In July 2007, a new half-hour comedy debuted on the newly founded LGBT themed cable network, LOGO. Rick and Steve: The Happiest Gay Couple in All the World seemed, on it’s surface, a crudely made show using stop motion animation with characters created out of blocky legos. In theory, the execution was incredibly innovative, even on the very low budget afforded by Toronto based independent production company, Cuppa Coffee Studios.
Created by budding filmmaker, Q. Allan Brocka, Rick and Steve proved to be an inspired masterpiece of social satire that didn’t just match wits with the likes of Comedy Central mainstay, South Park, it literally left it reeling in it’s wake. Rick and Steve made South Park look like a watered down, saccharine Disney Channel series.
The social commentary of Rick and Steve, via Q. Allan Brocka’s genius world view maintained a vastly self-aware tone that parodied with unapologetic humor, much of the LGBT community and the stereotypes that heteronormative society applies to us. The show found no commentary off limits, including HIV, man-boy relationships, drug use, butch/femme lesbian sex, disabilities, discrimination, and the ridiculousness of the skewering perspective of straight people toward queers. In fact, it used that very perspective as a leveraged resource to mock and jab at modern day ideologies of what queer life is like, what we do, and who we are when no one else is looking.
From the onset of the series, with its catchy, ear worm theme song, to the courageous humor that would trigger much of today’s pearl clutching, politically correct audiences, the show gave a big middle finger to conservative concepts and those with fragile sensibilities. The best part about Rick and Steve was it’s blatant exploitation of tropes and its ability to be cleverly self referential without resorting to lazy toilet humor. Part of its charm was in its undeniable intelligence that it intentionally wanted you to think it didn’t possess. Ironically, Rick and Steve was one of the smartest television series in decades, and it was the first to give the queer community permission to laugh at itself via these little lego people who were having blatant conversations about scissoring lesbians and turkey basters or a threesome with a transgender Female-to-Male whose “snap on” snaps off during their orgy.
Who would have thought that a menagerie of lego puppets could provoke such hilarity as it lampooned queer culture? By todays standards, such a ballsy show might be protested off the airwaves by the legions of young liberals who have become hyperprotective and extraordinarily committed to political correctness. We occupy a world now where the rules are pretty firm: You can’t say that. You can’t do that. You can’t show that. You can’t laugh at that. Thankfully, before we became indelibly married to our own penchant to rail against anything that might be deemed moderately offensive — especially when it comes to humor, Rick and Steve gave us two unforgettable seasons that will go down in the annals of queer animated television history, not just as the first to feature an interracial gay couple, but to deliberately play to the ridiculousness of the same mainstream hive-mind we’re still fighting against today.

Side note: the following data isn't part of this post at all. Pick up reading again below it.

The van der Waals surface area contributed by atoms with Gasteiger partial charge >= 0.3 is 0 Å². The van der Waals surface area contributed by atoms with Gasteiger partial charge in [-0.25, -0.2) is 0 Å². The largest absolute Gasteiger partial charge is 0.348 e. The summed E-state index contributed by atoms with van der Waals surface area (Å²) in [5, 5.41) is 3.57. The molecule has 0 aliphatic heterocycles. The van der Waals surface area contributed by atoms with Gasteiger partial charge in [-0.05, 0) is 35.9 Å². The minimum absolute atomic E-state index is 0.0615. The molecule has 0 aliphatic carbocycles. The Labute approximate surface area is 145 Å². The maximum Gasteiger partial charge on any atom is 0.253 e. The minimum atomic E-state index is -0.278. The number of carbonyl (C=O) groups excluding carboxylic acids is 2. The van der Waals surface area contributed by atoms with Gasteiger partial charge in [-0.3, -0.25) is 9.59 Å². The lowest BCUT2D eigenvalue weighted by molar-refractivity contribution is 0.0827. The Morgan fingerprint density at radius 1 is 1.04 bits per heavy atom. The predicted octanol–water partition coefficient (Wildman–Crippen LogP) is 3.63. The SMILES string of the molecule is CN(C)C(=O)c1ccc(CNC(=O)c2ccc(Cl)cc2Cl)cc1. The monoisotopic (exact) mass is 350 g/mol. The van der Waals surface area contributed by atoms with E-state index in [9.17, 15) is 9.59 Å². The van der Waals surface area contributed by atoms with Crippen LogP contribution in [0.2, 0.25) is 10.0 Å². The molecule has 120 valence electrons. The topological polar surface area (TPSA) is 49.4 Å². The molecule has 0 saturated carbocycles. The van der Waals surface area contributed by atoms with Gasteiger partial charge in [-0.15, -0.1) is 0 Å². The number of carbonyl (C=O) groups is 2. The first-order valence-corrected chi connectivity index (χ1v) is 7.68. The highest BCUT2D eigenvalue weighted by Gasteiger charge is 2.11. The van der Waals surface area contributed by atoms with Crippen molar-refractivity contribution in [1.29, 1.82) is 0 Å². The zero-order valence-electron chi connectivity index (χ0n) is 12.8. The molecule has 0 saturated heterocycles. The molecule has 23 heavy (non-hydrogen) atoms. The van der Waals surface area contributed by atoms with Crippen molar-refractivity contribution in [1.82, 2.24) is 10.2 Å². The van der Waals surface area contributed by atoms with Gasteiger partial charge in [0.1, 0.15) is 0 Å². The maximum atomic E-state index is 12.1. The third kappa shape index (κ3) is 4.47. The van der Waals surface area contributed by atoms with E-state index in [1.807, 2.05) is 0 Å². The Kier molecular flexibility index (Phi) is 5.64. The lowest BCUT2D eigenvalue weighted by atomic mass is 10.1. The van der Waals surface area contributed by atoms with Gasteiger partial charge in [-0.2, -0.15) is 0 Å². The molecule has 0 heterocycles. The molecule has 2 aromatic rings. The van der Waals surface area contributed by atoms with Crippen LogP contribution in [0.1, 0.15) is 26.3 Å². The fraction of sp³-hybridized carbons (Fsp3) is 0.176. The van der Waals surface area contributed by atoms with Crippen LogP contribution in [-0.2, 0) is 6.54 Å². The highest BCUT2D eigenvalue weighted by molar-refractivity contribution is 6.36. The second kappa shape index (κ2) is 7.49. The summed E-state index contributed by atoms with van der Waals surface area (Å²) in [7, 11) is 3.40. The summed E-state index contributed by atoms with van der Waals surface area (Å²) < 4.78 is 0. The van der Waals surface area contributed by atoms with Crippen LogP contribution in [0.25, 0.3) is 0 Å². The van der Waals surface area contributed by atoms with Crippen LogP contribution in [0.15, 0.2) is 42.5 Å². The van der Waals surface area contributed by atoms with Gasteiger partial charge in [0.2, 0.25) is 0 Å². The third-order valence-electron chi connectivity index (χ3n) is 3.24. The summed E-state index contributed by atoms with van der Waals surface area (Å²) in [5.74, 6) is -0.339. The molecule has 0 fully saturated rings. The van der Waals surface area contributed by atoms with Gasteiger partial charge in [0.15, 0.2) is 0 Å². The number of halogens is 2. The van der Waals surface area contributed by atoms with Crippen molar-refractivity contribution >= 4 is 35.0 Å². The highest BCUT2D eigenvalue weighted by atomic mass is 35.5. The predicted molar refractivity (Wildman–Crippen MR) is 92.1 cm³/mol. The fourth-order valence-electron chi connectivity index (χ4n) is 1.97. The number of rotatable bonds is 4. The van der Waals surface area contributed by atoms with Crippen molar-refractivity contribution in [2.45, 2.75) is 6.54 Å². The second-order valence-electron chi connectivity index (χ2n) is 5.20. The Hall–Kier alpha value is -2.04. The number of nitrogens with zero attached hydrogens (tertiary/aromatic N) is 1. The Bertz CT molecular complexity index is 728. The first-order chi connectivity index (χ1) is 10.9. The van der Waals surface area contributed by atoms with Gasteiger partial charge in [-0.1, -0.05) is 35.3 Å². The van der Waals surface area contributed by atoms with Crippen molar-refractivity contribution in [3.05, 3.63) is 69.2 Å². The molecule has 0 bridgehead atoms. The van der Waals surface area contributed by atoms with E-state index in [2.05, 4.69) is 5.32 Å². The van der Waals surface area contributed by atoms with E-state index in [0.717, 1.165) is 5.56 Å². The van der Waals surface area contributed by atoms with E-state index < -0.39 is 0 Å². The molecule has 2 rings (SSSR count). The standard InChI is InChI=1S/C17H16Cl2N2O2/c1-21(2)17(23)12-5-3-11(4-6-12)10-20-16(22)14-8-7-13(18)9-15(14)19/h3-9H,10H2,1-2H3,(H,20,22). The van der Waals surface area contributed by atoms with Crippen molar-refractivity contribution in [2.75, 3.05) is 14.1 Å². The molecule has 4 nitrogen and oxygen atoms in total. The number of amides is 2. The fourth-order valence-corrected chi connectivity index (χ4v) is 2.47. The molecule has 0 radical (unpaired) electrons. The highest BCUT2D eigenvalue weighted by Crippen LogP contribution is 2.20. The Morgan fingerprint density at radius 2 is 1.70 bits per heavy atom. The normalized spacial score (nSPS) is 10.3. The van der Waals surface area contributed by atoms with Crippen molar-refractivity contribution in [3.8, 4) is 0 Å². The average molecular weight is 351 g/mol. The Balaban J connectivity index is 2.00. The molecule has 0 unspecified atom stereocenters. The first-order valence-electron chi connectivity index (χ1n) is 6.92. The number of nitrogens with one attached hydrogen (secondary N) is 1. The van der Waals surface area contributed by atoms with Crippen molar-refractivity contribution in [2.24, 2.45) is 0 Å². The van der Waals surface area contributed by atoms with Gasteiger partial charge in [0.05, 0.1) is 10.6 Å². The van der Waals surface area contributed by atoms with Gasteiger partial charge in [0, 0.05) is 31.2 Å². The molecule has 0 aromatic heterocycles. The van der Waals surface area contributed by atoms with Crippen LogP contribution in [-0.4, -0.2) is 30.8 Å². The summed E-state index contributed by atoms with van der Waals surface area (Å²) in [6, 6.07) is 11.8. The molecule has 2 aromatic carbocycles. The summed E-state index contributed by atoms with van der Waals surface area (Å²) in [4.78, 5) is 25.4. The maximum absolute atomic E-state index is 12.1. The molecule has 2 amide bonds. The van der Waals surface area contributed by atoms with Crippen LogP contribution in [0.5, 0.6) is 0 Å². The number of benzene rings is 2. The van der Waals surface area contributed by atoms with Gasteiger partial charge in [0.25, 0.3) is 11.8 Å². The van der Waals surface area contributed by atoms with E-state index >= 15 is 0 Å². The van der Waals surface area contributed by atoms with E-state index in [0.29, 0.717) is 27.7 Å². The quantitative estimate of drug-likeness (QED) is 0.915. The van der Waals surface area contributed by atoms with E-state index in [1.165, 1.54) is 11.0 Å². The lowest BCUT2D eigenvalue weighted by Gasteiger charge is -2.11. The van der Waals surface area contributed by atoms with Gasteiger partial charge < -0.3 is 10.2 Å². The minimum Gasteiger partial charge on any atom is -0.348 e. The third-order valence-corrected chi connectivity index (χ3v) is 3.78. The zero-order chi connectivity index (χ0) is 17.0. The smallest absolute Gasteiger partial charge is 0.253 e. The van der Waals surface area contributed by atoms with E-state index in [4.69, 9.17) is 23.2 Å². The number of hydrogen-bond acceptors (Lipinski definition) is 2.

Despite being a small production, Rick and Steve, boasted a diverse cast of notable queer and queer friendly performers. Everyone from Wilson Cruz, cartoon voice legend Billie West, Alan Cumming, Judy Garland’s daughter Lorna Luft, legendary comedian Margaret Cho, Drag superstar Rupaul, N’Sync boyband member Lance Bass, Star Trek Alum George Takei, Star Wars hero Mark Hamill and Bruce Vilanch among countless other gay and lesbian icons lended their voices to some unforgettable characters. The punchy, provocative content spoke for itself. The show gave the queer community their equivalent to Family Guy, except it was better. It dared to go places that very few shows, if any at all, dared to go, and it’s message, if one was to be found, seemed to be an empowering one: “If the world hates you, remember it hated me first, and I don’t care.”
Since Rick and Steve, there has never been another television show that has come remotely close to achieving the groundbreaking humor it fearlessly demonstrated with each rigid movement. You forgot you were watching toys, which serendipitously lent itself to the irony of the caricatures of the queer community that middle America believes we are. You have Kirsten, the lipstick lesbian, Dana, her self described “Bulldyke” wife — well before gay marriage was legalized. There’s also Chuck, an elderly HIV positive man bound to a wheelchair because he is “Paralyzed from the left testicle down” and his shallow, 19 year old twink boyfriend Evan who relies on a myriad of recreational drugs to function. These character would send young college aged activists spiraling into a state of chaos, running for their xanax to deal with this series unless they realize it is the antithesis of sexual, gender, tradition and social comformity. It pushes against the grain of a heavily politicized society that has stolen our right to laugh at ourselves and enjoy parody without feeling guilty.
It’s been 10 years now since Rick and Steve left the airwaves, and maybe someone should reach out to Q. Allan Brocka, the mastermind behind what truly was The Happiest Gay Couple In All The World, and remind him that his pioneering series didn’t just help shape queer entertainment, but we need the laughs now more than ever.
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